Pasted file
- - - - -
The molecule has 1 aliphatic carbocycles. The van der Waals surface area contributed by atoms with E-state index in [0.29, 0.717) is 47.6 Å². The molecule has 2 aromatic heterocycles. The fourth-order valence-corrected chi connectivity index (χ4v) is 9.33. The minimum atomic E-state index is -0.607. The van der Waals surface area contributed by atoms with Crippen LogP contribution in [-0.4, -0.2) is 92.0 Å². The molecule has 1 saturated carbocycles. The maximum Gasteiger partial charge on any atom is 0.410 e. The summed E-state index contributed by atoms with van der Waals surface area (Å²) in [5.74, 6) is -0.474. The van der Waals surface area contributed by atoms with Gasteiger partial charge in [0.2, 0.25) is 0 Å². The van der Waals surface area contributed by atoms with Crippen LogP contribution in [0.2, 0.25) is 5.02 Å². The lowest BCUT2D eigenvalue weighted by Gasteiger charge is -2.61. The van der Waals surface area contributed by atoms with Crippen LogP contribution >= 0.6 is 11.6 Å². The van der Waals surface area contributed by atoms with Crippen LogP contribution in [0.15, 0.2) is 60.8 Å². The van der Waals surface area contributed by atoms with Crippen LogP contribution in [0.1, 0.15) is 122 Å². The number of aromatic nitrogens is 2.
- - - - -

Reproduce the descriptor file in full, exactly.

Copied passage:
The molecule has 1 aliphatic carbocycles. The van der Waals surface area contributed by atoms with E-state index in [0.29, 0.717) is 47.6 Å². The molecule has 2 aromatic heterocycles. The fourth-order valence-corrected chi connectivity index (χ4v) is 9.33. The minimum atomic E-state index is -0.607. The van der Waals surface area contributed by atoms with Crippen LogP contribution in [-0.4, -0.2) is 92.0 Å². The molecule has 1 saturated carbocycles. The maximum Gasteiger partial charge on any atom is 0.410 e. The summed E-state index contributed by atoms with van der Waals surface area (Å²) in [5.74, 6) is -0.474. The van der Waals surface area contributed by atoms with Gasteiger partial charge in [0.2, 0.25) is 0 Å². The van der Waals surface area contributed by atoms with Crippen LogP contribution in [0.2, 0.25) is 5.02 Å². The lowest BCUT2D eigenvalue weighted by Gasteiger charge is -2.61. The van der Waals surface area contributed by atoms with Crippen LogP contribution >= 0.6 is 11.6 Å². The van der Waals surface area contributed by atoms with Crippen LogP contribution in [0.15, 0.2) is 60.8 Å². The van der Waals surface area contributed by atoms with Crippen LogP contribution in [0.1, 0.15) is 122 Å². The number of aromatic nitrogens is 2.